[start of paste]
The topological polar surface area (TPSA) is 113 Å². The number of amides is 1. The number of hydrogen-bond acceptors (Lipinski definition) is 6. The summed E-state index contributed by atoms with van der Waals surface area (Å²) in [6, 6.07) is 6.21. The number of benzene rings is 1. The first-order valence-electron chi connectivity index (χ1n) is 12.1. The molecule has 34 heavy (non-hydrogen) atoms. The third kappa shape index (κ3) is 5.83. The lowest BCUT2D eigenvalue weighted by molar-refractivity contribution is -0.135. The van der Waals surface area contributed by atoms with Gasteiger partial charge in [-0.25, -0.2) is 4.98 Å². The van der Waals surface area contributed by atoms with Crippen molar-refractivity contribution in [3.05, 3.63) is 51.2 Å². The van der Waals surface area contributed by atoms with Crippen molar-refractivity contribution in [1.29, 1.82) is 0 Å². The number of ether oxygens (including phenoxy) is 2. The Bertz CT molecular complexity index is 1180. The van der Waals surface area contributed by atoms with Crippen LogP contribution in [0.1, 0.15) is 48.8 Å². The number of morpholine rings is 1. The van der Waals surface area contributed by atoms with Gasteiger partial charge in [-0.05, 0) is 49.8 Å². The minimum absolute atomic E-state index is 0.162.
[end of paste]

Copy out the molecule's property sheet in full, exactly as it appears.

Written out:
The topological polar surface area (TPSA) is 113 Å². The number of amides is 1. The number of hydrogen-bond acceptors (Lipinski definition) is 6. The summed E-state index contributed by atoms with van der Waals surface area (Å²) in [6, 6.07) is 6.21. The number of benzene rings is 1. The first-order valence-electron chi connectivity index (χ1n) is 12.1. The molecule has 34 heavy (non-hydrogen) atoms. The third kappa shape index (κ3) is 5.83. The lowest BCUT2D eigenvalue weighted by molar-refractivity contribution is -0.135. The van der Waals surface area contributed by atoms with Gasteiger partial charge in [-0.25, -0.2) is 4.98 Å². The van der Waals surface area contributed by atoms with Crippen molar-refractivity contribution in [3.05, 3.63) is 51.2 Å². The van der Waals surface area contributed by atoms with Crippen molar-refractivity contribution in [1.29, 1.82) is 0 Å². The number of ether oxygens (including phenoxy) is 2. The Bertz CT molecular complexity index is 1180. The van der Waals surface area contributed by atoms with Crippen LogP contribution in [0.1, 0.15) is 48.8 Å². The number of morpholine rings is 1. The van der Waals surface area contributed by atoms with Gasteiger partial charge in [-0.05, 0) is 49.8 Å². The minimum absolute atomic E-state index is 0.162.